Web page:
By Elizabeth Spires
From flowering gnarled trees
they come, weighing down
the branches, dropping
with a soft sound onto
the loamy ground. Falling
and fallen. That’s a pome.
Common as an apple. Or
more rare. A quince or pear.
A knife paring away soft skin
exposes tart sweet flesh.
And deeper in, five seeds in a core
are there to make more pomes.
Look how it fits in my hand.
What to do? What to do?
I could give it to you.
Or leave it on the table
with a note both true and untrue:
Ceci n’est pas un poème.
I could paint it as a still life,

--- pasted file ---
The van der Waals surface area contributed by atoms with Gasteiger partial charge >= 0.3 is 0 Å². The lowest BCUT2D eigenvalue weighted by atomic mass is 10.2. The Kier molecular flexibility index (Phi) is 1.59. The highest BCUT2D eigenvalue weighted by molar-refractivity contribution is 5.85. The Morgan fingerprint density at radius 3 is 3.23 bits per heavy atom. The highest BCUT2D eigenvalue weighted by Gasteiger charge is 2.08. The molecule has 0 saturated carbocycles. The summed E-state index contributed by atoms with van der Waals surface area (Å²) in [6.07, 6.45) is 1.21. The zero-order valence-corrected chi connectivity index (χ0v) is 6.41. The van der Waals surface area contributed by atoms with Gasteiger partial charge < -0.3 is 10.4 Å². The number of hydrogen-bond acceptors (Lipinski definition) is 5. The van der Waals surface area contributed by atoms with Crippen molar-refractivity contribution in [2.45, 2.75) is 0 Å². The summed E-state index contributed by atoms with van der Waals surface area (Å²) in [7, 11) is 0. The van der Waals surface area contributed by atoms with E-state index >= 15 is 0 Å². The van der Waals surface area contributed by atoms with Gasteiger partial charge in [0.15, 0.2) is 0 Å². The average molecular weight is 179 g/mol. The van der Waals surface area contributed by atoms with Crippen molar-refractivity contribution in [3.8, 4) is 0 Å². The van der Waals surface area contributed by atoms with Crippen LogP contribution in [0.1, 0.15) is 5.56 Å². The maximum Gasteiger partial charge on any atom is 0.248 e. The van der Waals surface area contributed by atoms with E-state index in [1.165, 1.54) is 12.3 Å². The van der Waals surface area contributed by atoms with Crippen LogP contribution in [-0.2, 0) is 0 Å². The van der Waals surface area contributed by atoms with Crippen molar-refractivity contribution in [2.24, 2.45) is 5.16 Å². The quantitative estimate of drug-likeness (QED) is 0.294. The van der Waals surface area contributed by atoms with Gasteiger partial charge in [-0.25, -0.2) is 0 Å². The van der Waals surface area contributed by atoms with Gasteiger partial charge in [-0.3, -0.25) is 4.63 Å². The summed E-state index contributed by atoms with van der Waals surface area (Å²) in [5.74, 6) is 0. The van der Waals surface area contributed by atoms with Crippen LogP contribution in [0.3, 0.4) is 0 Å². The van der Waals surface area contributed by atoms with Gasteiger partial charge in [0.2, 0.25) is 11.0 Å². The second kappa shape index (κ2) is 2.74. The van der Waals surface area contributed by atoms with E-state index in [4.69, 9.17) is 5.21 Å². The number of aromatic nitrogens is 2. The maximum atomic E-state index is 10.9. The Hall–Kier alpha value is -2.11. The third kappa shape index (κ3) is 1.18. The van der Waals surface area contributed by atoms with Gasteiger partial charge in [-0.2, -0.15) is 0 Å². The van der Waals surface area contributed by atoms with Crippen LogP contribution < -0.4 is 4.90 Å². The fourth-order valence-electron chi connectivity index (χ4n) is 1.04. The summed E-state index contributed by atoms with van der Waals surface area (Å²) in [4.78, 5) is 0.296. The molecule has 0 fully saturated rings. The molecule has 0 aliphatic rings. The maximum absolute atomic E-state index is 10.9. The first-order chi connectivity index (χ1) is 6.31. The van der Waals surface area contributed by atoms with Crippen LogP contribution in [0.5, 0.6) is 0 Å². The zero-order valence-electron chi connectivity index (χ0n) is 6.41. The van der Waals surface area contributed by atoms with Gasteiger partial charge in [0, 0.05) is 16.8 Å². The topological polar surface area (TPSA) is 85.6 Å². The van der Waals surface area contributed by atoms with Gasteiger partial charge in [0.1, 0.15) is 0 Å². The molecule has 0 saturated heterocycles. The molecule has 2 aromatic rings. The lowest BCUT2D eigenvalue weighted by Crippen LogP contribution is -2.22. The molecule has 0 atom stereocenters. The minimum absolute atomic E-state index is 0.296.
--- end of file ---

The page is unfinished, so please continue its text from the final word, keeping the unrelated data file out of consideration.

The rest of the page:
a small window of light
in the top right corner
(only a dab of the whitest white),
a place to peer in and watch it
change and darken as pomes will do.
O I remember days….
Climbing the branches of a tree
ripe and heavy with pomes.
Taking whatever I wanted.
There were always enough then.
Source: Poetry (November 2012)
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